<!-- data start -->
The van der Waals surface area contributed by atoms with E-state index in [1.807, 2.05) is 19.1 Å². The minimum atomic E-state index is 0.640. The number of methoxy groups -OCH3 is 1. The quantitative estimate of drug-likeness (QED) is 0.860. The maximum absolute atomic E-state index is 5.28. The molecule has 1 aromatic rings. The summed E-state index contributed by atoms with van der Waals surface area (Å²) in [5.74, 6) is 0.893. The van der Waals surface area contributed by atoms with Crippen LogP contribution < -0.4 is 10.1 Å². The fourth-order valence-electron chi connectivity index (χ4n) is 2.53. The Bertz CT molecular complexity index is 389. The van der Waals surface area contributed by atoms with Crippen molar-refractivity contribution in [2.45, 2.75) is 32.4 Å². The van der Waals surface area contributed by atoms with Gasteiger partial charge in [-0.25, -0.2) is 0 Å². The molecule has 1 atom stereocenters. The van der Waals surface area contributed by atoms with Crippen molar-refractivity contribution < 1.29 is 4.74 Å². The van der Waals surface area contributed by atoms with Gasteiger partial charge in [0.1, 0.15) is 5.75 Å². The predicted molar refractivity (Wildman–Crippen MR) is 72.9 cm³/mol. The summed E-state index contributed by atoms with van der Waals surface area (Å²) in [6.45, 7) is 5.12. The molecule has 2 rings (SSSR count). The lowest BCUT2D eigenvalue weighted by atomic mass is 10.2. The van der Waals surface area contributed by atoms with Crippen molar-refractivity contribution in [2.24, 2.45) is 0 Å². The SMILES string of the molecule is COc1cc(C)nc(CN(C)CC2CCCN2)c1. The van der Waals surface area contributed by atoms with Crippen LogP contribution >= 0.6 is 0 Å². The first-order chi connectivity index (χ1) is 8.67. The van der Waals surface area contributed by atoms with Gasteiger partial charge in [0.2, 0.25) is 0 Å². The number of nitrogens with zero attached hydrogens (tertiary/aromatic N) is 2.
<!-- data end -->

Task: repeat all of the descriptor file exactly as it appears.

The van der Waals surface area contributed by atoms with E-state index in [1.807, 2.05) is 19.1 Å². The minimum atomic E-state index is 0.640. The number of methoxy groups -OCH3 is 1. The quantitative estimate of drug-likeness (QED) is 0.860. The maximum absolute atomic E-state index is 5.28. The molecule has 1 aromatic rings. The summed E-state index contributed by atoms with van der Waals surface area (Å²) in [5.74, 6) is 0.893. The van der Waals surface area contributed by atoms with Crippen LogP contribution < -0.4 is 10.1 Å². The fourth-order valence-electron chi connectivity index (χ4n) is 2.53. The Bertz CT molecular complexity index is 389. The van der Waals surface area contributed by atoms with Crippen molar-refractivity contribution in [2.45, 2.75) is 32.4 Å². The van der Waals surface area contributed by atoms with Gasteiger partial charge in [-0.25, -0.2) is 0 Å². The molecule has 1 atom stereocenters. The van der Waals surface area contributed by atoms with Crippen molar-refractivity contribution < 1.29 is 4.74 Å². The van der Waals surface area contributed by atoms with Gasteiger partial charge in [0.1, 0.15) is 5.75 Å². The predicted molar refractivity (Wildman–Crippen MR) is 72.9 cm³/mol. The summed E-state index contributed by atoms with van der Waals surface area (Å²) in [6.45, 7) is 5.12. The molecule has 2 rings (SSSR count). The lowest BCUT2D eigenvalue weighted by atomic mass is 10.2. The van der Waals surface area contributed by atoms with Crippen molar-refractivity contribution in [2.24, 2.45) is 0 Å². The SMILES string of the molecule is COc1cc(C)nc(CN(C)CC2CCCN2)c1. The van der Waals surface area contributed by atoms with Crippen LogP contribution >= 0.6 is 0 Å². The first-order chi connectivity index (χ1) is 8.67. The van der Waals surface area contributed by atoms with Gasteiger partial charge in [0.2, 0.25) is 0 Å². The number of nitrogens with zero attached hydrogens (tertiary/aromatic N) is 2.